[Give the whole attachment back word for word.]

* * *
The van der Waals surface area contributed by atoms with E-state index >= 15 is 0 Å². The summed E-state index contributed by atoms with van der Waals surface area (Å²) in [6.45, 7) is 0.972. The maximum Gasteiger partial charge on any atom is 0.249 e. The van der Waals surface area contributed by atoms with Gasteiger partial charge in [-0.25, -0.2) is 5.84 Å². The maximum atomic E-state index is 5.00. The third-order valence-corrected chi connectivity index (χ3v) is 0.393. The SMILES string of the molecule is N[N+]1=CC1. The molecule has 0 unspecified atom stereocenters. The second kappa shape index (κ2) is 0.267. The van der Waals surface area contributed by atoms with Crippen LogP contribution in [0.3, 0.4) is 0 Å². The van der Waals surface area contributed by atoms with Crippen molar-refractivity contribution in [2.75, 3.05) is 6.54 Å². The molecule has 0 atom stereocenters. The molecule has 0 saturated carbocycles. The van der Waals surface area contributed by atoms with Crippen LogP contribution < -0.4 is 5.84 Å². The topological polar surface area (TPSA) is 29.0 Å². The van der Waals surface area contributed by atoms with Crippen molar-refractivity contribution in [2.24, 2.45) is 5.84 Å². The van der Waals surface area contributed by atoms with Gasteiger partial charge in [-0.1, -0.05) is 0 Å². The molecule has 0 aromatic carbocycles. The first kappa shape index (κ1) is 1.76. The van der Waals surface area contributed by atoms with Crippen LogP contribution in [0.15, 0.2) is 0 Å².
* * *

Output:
The van der Waals surface area contributed by atoms with E-state index >= 15 is 0 Å². The summed E-state index contributed by atoms with van der Waals surface area (Å²) in [6.45, 7) is 0.972. The maximum Gasteiger partial charge on any atom is 0.249 e. The van der Waals surface area contributed by atoms with Gasteiger partial charge in [-0.25, -0.2) is 5.84 Å². The maximum atomic E-state index is 5.00. The third-order valence-corrected chi connectivity index (χ3v) is 0.393. The SMILES string of the molecule is N[N+]1=CC1. The molecule has 0 unspecified atom stereocenters. The second kappa shape index (κ2) is 0.267. The van der Waals surface area contributed by atoms with Crippen LogP contribution in [0.3, 0.4) is 0 Å². The van der Waals surface area contributed by atoms with Crippen molar-refractivity contribution in [2.75, 3.05) is 6.54 Å². The molecule has 0 atom stereocenters. The molecule has 0 saturated carbocycles. The van der Waals surface area contributed by atoms with Crippen LogP contribution < -0.4 is 5.84 Å². The topological polar surface area (TPSA) is 29.0 Å². The van der Waals surface area contributed by atoms with Crippen molar-refractivity contribution in [2.24, 2.45) is 5.84 Å². The van der Waals surface area contributed by atoms with Gasteiger partial charge in [-0.1, -0.05) is 0 Å². The molecule has 0 aromatic carbocycles. The first kappa shape index (κ1) is 1.76. The van der Waals surface area contributed by atoms with Crippen LogP contribution in [0.15, 0.2) is 0 Å².